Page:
Now, most of that is Omicron, and we think things will pick back up. But I think that is what the Treasury markets are telling us. That is what the flattening of the yield curve is telling us, is that the economy is slowing down.

EMILY MCCORMICK: And of course, when we take a look at the equity market performance today over the past several months, really, stocks had already been in a downward trend even before the Russian invasion, and the weakness was there. What do you think that suggests about how the market's moves from here will really depend on the outcome of the geopolitical side versus some of these fundamental drivers?

GENE TODD: I think it always comes down to fundamentals in the long run. In the short run, of course, these geopolitical issues are going to cause this extreme volatility. But this shall, too, pass, and the focus is going to be on inflation. The focus is going to be on growth. It's going to be once again on the economy.

And based on what the data is-- and our hope is that the economy does start to pick up in Q2-- our hope is that inflation starts to come down as these supply-chain issues work themselves out, probably later in the summer, maybe heading into the fall. And we actually think the equity markets can be up from here at the end of the year.

RACHELLE AKUFFO: And speaking of inflation, obviously, one of those factors that's really leading to this 40-year high and inflation rates, you have things like the expensive COVID relief packages, as you mentioned, supply-chain bottlenecks, and then labor shortages, et cetera, which can bring the inflation rate down independent of what the Fed does. So are you surprised that we're still hearing murmurs about a possible recession, and how do you see the Ukraine-Russia conflict perhaps weighing in on how aggressive the Fed might be?

GENE TODD: Yeah, I think let's go back to what happened in the fourth quarter of 2018, when we had a Chairman Powell-- Remember, he was-- he was nominated and confirmed as Fed chair in early 2018. And in the fourth quarter, we saw four rate hikes. And it shocked the market, and the markets were crushed. Stock markets were hammered. And-- and so I think he's going to be very reserved. He's going to be very data-dependent, and he doesn't want to make the same mistake that was made in Q4 of 2018.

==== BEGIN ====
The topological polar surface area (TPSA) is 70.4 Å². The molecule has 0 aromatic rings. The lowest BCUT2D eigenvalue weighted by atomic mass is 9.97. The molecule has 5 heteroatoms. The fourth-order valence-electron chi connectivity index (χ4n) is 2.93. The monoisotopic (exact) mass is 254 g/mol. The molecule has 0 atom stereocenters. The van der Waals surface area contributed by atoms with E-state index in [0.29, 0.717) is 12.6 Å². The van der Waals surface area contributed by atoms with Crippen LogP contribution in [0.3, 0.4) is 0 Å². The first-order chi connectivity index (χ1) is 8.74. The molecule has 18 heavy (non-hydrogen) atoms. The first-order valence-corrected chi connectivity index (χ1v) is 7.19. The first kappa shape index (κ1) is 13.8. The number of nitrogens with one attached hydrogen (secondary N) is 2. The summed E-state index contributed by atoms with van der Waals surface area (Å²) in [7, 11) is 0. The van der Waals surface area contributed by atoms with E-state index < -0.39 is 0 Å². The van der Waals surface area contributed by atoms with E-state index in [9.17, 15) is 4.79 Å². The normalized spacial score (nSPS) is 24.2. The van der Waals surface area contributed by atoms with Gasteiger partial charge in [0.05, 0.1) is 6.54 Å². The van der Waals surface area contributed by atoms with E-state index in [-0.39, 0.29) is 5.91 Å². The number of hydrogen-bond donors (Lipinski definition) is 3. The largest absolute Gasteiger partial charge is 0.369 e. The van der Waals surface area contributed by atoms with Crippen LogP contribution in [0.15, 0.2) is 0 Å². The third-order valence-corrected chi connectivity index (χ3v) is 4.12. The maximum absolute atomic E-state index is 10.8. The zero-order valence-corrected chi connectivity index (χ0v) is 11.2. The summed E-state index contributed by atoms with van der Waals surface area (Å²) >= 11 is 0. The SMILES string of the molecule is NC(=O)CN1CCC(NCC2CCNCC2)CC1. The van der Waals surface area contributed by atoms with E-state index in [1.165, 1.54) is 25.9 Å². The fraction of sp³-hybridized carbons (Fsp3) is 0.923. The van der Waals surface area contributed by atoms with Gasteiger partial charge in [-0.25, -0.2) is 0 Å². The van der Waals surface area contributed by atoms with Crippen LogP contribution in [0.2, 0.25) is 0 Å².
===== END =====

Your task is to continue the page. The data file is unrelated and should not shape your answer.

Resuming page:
So it doesn't feel good. We're going to want some clarity, but this is a Fed that has proven to be very data-dependent. They're not prone to make rash decisions. And so it's-- it's our hope that the data does start to improve. These supply-chain bottlenecks that we've been talking about will work themselves out, and inflation will slowly come down. But we're all going to have to be a little bit patient.

RACHELLE AKUFFO: And in terms of patience, then, you've said that the buy-the-dips mantra is compromised but that that doesn't mean TINA, There Is No Alternative, is dead. So given what you've seen historically happen with these corrections and the recoveries, then, what opportunities do you see for long-term investors?

GENE TODD: Yeah, because in 2021, it was, bet on everything, and everything was up. And so that just doesn't play out this-- this year, but it doesn't mean that there's not values out in the market. It doesn't mean that there's not opportunities. And so yes, there's still TINA. There is no alternative.

So I think we're just going to have to be a lot more focused on where the opportunities lie. And also, we have to be very focused on what's going on in the environment. So if we've got a situation and an economy where we're going to-- it's going to be a little bit inflationary but growth slows down and then picks back up, there's opportunities, as I mentioned, in consumer discretionary. There's opportunities in financial. There's opportunities in real assets. And so investors just need to be very focused, to be very disciplined, and there's opportunities out there as we get through this current geopolitical issue.

RACHELLE AKUFFO: We do thank you for all your insights today. Gene Todd there, Fiduciary Trust International EVP and head of regional markets. Thank you for your time this afternoon.